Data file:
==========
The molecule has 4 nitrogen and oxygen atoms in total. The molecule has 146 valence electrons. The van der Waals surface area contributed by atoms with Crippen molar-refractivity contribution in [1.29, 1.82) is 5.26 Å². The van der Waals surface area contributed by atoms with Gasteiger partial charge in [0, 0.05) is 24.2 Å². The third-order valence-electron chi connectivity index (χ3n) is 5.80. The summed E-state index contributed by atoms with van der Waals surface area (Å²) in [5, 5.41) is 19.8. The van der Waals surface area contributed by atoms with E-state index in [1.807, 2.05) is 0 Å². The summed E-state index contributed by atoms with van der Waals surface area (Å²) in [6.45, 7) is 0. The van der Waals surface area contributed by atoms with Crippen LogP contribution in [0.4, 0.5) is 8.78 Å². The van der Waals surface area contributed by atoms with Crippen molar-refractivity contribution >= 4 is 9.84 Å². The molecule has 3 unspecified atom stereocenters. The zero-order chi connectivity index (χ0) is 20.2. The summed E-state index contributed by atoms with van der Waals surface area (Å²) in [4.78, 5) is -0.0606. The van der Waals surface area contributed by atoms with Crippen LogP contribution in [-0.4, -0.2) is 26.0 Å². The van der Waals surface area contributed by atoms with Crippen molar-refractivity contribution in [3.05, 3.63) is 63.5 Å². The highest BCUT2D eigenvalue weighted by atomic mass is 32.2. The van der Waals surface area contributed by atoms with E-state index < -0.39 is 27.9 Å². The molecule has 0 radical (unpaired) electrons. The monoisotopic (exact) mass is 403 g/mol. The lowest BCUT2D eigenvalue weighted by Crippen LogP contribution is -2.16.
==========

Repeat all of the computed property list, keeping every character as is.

The molecule has 4 nitrogen and oxygen atoms in total. The molecule has 146 valence electrons. The van der Waals surface area contributed by atoms with Crippen molar-refractivity contribution in [1.29, 1.82) is 5.26 Å². The van der Waals surface area contributed by atoms with Gasteiger partial charge in [0, 0.05) is 24.2 Å². The third-order valence-electron chi connectivity index (χ3n) is 5.80. The summed E-state index contributed by atoms with van der Waals surface area (Å²) in [5, 5.41) is 19.8. The van der Waals surface area contributed by atoms with E-state index in [1.807, 2.05) is 0 Å². The summed E-state index contributed by atoms with van der Waals surface area (Å²) in [6.45, 7) is 0. The van der Waals surface area contributed by atoms with Crippen LogP contribution in [0.4, 0.5) is 8.78 Å². The van der Waals surface area contributed by atoms with Crippen molar-refractivity contribution >= 4 is 9.84 Å². The molecule has 3 unspecified atom stereocenters. The zero-order chi connectivity index (χ0) is 20.2. The summed E-state index contributed by atoms with van der Waals surface area (Å²) in [4.78, 5) is -0.0606. The van der Waals surface area contributed by atoms with Crippen LogP contribution in [-0.4, -0.2) is 26.0 Å². The van der Waals surface area contributed by atoms with Crippen molar-refractivity contribution in [3.05, 3.63) is 63.5 Å². The highest BCUT2D eigenvalue weighted by atomic mass is 32.2. The van der Waals surface area contributed by atoms with E-state index < -0.39 is 27.9 Å². The molecule has 0 radical (unpaired) electrons. The monoisotopic (exact) mass is 403 g/mol. The lowest BCUT2D eigenvalue weighted by Crippen LogP contribution is -2.16.